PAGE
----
SKorea resumes hunt for 46 missing in warship sinking

The 1,200-tonne navy corvette with 104 crew on board went down in the Yellow Sea late Friday after being ripped into two by the blast in one of South Korea's worst ever naval disasters.

Only 58 sailors have so far been rescued after the sinking of the Cheonan near Baengnyeong island, and hopes for the remaining crew were fading fast, with water temperatures only a few degrees above freezing.

The incident happened near the disputed sea border between North and South Korea, scene of bloody naval clashes in 1999 and 2002, but officials in Seoul have not said there was any evidence Pyongyang was involved.

South Korean defence ministry spokesman Won Tae-Jae told a briefing today that it would take "a significant time to reach a reliable conclusion" about the cause of the blast on the Cheonan.

Navy frogmen, who had earlier failed to reach the sunken ship because of strong winds and rough waves, resumed work today along with a 3,000-ton salvage ship and two 730-ton mine-detecting boats.

"We plan to mobilise all possible means to search for and rescue possible survivors given the sea currents in waters there," Won said.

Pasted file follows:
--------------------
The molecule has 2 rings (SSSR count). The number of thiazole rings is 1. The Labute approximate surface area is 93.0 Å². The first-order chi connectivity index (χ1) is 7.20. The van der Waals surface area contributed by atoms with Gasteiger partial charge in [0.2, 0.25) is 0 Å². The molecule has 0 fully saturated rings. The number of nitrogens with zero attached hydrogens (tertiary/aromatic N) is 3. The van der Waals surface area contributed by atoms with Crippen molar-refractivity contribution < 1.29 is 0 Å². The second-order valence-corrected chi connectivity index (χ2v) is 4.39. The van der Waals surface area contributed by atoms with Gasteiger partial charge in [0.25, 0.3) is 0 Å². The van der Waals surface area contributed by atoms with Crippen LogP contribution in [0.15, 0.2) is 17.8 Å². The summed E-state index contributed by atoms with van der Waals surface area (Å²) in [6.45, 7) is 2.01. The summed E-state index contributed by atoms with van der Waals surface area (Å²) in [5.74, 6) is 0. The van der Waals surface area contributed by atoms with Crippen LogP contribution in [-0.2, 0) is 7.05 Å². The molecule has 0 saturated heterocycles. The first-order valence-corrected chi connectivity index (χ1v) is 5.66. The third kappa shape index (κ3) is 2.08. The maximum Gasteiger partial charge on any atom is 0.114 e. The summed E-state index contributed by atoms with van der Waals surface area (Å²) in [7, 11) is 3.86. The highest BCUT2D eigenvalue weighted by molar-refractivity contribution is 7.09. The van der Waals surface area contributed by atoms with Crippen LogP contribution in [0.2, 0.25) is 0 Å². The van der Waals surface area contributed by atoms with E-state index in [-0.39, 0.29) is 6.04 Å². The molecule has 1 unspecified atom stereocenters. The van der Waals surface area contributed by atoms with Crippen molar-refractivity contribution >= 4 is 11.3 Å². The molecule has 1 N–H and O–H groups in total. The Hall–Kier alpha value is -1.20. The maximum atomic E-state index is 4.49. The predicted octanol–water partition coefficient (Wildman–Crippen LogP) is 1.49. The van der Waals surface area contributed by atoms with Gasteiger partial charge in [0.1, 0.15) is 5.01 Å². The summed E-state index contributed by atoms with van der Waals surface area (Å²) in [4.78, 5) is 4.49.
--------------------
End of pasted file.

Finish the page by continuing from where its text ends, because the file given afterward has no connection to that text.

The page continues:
The weather office said water temperatures in the Yellow Sea were 3.7 degrees Celsius and the Yonhap news agency quoted coastguard officials as saying humans could not survive for more than three hours in waters between eight and 10 degrees Celsius.
President Lee Myung-Bak, who held a fourth round of emergency security meetings today, has ordered a swift and thorough probe into the sinking as well as a search for survivors.

"The ship was torn apart and the stern sank immediately," Choi Won-Il, captain of the Cheonan, told relatives of the missing on Saturday.
Kim Jin-Ho, a seaman on a local passenger ship that was bound for Baengnyeong, described Friday evening's horrific scene to YTN television.
"Survivors were screaming for help," Kim said. "As the ship was sinking, they were hanging onto the front part of the deck, shouting: 'Save me!'"
The Joint Chiefs of Staff office spokesman Lee Ki-Sik told parliament Saturday that he believed many of the missing sailors might be trapped inside the sunken ship.

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